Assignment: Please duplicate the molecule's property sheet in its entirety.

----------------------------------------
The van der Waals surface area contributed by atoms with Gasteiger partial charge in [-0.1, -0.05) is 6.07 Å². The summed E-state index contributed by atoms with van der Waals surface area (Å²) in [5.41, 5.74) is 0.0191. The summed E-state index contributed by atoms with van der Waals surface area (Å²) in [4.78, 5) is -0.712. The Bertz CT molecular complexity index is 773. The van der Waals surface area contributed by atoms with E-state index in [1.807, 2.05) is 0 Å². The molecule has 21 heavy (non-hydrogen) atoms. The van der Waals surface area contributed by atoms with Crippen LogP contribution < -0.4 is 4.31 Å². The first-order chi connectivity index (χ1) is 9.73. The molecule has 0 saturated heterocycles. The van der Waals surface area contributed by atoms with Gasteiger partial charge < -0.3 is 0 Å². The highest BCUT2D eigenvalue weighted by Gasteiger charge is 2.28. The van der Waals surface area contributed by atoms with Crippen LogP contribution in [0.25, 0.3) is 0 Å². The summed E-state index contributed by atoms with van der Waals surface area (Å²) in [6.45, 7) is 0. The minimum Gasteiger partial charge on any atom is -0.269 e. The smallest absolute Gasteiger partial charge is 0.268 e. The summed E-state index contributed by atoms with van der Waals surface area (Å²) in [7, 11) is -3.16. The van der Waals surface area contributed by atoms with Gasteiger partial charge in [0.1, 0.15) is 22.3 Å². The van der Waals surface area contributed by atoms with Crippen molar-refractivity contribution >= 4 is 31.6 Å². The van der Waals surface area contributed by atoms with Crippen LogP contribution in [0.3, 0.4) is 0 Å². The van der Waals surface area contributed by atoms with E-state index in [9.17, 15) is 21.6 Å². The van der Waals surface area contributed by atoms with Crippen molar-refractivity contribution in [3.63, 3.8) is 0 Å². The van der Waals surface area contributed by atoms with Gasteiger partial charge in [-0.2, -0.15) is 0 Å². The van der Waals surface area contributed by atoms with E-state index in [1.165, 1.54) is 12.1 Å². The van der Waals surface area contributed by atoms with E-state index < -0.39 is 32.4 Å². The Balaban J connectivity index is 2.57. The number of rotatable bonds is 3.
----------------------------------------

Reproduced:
The van der Waals surface area contributed by atoms with Gasteiger partial charge in [-0.1, -0.05) is 6.07 Å². The summed E-state index contributed by atoms with van der Waals surface area (Å²) in [5.41, 5.74) is 0.0191. The summed E-state index contributed by atoms with van der Waals surface area (Å²) in [4.78, 5) is -0.712. The Bertz CT molecular complexity index is 773. The van der Waals surface area contributed by atoms with E-state index in [1.807, 2.05) is 0 Å². The molecule has 21 heavy (non-hydrogen) atoms. The van der Waals surface area contributed by atoms with Crippen LogP contribution < -0.4 is 4.31 Å². The first-order chi connectivity index (χ1) is 9.73. The molecule has 0 saturated heterocycles. The van der Waals surface area contributed by atoms with Gasteiger partial charge < -0.3 is 0 Å². The highest BCUT2D eigenvalue weighted by Gasteiger charge is 2.28. The van der Waals surface area contributed by atoms with Crippen LogP contribution in [0.25, 0.3) is 0 Å². The summed E-state index contributed by atoms with van der Waals surface area (Å²) in [6.45, 7) is 0. The minimum Gasteiger partial charge on any atom is -0.269 e. The smallest absolute Gasteiger partial charge is 0.268 e. The summed E-state index contributed by atoms with van der Waals surface area (Å²) in [7, 11) is -3.16. The van der Waals surface area contributed by atoms with Gasteiger partial charge in [0.1, 0.15) is 22.3 Å². The van der Waals surface area contributed by atoms with Crippen molar-refractivity contribution >= 4 is 31.6 Å². The van der Waals surface area contributed by atoms with Crippen LogP contribution in [0.3, 0.4) is 0 Å². The van der Waals surface area contributed by atoms with E-state index in [9.17, 15) is 21.6 Å². The van der Waals surface area contributed by atoms with Crippen molar-refractivity contribution in [3.63, 3.8) is 0 Å². The van der Waals surface area contributed by atoms with Gasteiger partial charge in [-0.2, -0.15) is 0 Å². The van der Waals surface area contributed by atoms with E-state index in [1.165, 1.54) is 12.1 Å². The van der Waals surface area contributed by atoms with E-state index < -0.39 is 32.4 Å². The Balaban J connectivity index is 2.57. The number of rotatable bonds is 3.